Thus, I am humbled to be proven wrong, and I am grateful to the small but regular following here on this blog.

I have a request to make—I would like to open up a channel of communication between you and I, reader and writer.

I would like to begin with a simple questionnaire.

Your opinion matters. As Anthony Liccione aptly said, “A writer is nothing without a reader.”

I have reached the point in my writing where I need to know more about what you want to know more of, so that I can improve upon what I offer.

I hope you can spare some time in your busy day to answer five questions.

I appreciate any input you have offer, and I look forward to reading your response.

Thank you.

If the form below does not load, please click here.

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Goodwill, Change & The World.

Shower everyone you meet with goodwill. Not for benefit to yourself, though the benefits are real1, but to benefit others.

Do not underestimate the power of a genuine smile and greeting, even a friendly wave, given with all the goodwill and compassion you can muster in your heart and being.

“It’s not like they feel anything—it’s only in my head, nor will it change anything in their life,” you may argue. True, you can’t know for sure.

Yet I believe such a simple act may be the first step to changing our world for the better. Actions reveal intent, and change begins with what we choose to put out into our world, every day.

So, what will you put out into the world today?

1 Buchanan, K. E., & Bardi, A. (2010). Acts of kindness and acts of novelty affect life satisfaction. The Journal of social psychology, 150(3), 235-237.

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Root Causality Is Not About Blame.

The processes of self mastery and awareness are not about placing blame for present circumstances.

Awareness usually requires you to drill down to the root cause(s) of your issues and yes, many times that root cause will be some person or some event.

Root causality is so named because a root cause is the starting point for a chain reaction of choices and events that have snowballed into your present circumstance.

Having a target to blame is not the same as defining a root cause.

For example, perhaps you blame your parents for doing, or not doing, certain things, thus impacting you detrimentally. You may think, “Root cause = parents!”


Your parents aren’t the root cause. An unconscious perspective of yours, unacknowledged and unaddressed from childhood, that impacted your perceptions of your parents’ actions, or lack thereof, is the root cause.

It always comes back to self. Hence, self mastery.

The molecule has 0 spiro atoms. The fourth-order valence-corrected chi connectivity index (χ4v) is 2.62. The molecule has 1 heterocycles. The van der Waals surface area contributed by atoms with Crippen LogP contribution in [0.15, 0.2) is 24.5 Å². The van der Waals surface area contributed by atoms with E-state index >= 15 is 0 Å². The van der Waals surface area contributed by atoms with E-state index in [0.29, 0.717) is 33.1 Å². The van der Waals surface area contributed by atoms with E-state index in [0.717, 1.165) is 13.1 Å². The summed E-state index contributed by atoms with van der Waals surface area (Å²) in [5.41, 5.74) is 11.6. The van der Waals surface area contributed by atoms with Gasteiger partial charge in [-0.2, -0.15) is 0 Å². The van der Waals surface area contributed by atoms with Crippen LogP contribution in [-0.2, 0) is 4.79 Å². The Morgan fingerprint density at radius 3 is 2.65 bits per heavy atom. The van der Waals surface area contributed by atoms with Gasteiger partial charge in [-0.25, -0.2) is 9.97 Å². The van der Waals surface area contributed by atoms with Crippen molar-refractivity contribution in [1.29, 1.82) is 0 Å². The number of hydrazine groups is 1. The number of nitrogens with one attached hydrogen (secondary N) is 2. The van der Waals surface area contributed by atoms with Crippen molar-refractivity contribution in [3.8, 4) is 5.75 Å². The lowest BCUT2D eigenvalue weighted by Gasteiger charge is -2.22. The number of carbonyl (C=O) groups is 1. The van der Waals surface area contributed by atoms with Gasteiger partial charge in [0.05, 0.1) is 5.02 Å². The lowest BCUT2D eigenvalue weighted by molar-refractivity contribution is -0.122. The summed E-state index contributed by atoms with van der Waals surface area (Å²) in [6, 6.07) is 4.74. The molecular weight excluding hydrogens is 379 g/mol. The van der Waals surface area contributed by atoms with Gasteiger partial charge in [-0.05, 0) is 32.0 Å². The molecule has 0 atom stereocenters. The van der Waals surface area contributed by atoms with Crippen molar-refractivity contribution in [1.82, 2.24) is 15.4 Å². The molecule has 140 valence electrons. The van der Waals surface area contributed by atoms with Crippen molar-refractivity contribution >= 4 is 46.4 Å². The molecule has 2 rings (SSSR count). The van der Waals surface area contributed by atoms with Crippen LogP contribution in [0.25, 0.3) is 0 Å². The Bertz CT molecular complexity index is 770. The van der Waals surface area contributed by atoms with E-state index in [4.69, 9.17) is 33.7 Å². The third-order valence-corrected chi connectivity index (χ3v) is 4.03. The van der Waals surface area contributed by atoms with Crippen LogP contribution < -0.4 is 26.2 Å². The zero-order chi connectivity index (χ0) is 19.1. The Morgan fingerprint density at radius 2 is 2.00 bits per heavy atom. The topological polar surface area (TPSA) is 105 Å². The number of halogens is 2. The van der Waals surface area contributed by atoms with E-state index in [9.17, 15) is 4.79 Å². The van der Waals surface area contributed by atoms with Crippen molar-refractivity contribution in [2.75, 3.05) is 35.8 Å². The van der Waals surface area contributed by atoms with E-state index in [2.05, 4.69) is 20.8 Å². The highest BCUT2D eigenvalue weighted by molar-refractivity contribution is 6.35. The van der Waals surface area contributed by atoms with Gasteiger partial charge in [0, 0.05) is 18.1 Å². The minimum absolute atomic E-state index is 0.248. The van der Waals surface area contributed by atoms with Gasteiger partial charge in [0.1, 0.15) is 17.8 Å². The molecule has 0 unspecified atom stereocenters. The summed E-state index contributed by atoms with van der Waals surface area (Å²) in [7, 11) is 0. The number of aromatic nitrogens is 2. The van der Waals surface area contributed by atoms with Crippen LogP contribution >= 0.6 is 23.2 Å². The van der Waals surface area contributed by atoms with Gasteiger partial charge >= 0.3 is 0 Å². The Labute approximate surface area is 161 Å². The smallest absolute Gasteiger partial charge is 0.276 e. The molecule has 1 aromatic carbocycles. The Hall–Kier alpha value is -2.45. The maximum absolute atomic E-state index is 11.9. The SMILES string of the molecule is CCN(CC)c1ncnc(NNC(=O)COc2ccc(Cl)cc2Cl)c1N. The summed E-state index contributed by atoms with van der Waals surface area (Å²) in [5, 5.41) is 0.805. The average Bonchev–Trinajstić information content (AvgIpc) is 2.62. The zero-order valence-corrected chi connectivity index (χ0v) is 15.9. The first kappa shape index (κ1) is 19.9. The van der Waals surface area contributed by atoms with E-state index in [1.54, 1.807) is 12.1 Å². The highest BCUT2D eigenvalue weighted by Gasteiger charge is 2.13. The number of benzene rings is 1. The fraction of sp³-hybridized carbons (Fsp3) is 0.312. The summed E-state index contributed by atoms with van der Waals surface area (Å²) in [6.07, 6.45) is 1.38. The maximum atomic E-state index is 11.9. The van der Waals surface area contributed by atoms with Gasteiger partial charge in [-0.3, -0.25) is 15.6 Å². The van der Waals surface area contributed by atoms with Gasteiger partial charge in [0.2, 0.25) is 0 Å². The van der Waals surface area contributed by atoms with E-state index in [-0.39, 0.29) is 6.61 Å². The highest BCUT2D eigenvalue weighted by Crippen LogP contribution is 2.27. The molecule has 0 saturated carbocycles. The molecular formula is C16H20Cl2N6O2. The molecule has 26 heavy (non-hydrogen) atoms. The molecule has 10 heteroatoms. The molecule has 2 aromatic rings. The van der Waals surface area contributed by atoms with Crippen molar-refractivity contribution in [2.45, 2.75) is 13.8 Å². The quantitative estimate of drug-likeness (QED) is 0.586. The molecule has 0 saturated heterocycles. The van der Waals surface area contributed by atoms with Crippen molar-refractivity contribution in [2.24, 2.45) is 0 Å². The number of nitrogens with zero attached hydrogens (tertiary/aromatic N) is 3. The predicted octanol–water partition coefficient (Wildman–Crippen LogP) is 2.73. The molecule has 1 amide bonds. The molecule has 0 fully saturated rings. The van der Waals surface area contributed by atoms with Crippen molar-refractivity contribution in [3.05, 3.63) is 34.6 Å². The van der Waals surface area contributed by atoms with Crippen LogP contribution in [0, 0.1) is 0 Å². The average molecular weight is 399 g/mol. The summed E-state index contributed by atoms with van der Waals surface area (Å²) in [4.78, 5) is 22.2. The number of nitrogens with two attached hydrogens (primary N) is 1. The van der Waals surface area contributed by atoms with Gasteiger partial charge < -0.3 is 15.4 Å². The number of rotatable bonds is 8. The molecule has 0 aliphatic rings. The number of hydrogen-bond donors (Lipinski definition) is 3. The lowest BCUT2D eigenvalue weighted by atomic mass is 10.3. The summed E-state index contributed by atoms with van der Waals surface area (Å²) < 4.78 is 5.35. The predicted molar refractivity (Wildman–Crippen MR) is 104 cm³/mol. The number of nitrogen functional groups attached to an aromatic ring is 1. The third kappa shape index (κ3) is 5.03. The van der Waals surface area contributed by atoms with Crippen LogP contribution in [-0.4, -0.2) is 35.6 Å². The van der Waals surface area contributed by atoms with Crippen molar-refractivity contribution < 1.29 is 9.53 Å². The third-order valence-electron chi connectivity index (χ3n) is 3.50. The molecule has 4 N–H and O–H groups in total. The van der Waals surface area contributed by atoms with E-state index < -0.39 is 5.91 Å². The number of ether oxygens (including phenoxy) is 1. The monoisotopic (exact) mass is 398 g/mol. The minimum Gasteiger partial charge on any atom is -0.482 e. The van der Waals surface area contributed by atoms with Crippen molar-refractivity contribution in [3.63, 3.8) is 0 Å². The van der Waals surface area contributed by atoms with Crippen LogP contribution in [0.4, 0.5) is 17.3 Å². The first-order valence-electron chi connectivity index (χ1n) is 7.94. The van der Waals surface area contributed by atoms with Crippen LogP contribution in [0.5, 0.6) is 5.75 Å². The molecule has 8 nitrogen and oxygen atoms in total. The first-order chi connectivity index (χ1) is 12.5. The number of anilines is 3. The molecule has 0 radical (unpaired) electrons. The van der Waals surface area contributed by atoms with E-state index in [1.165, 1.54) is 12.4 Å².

An interesting fact about root causality—it is not required. Root causality is only the means to an end.

You can resolve psychological and emotional issues without ever returning to the past, because ultimately what matters is the now. That you face up to the reality of your here and now, and do what you need to do.

Most of us aren’t that adept though. Hence, we require the formulaic approach of:

  • First fronting up to what we fear to face in our past, and
  • Then fronting up to what we fear to face in our present, and
  • Finally, doing what we need to do to resolve our issue(s).

But first you must get this straight—you seek your past for the sole purpose of letting it go.

The aim of the exercise is not to absolve yourself of responsibility by placing blame, “See! THAT’s why!” However tempting it is.

Anger is to be expected. The healing process often begins with the acknowledgement and release of a plethora of repressed emotions. You will be angry, rage even. You will grieve. This is natural. And the initial stages of anger and grief will look, sound and feel like blame but there is a crucial difference.

Blame is a stuck state of being. A self created psychological and emotional imprisonment. Stuck in one point, or period, in time so emotionally charged that it is distorted. Memory is unreliable.

In healing, we move through the anger, grief and blame, and beyond to understanding, forgiveness and gratitude.

  • Understanding happens when you are able to remove emotional distortion to view events objectively.
  • Forgiveness happens when you accept responsibility for every thought and emotion you experienced.
  • Gratitude happens when you realise just how much better and stronger a person you have become as a result of your suffering.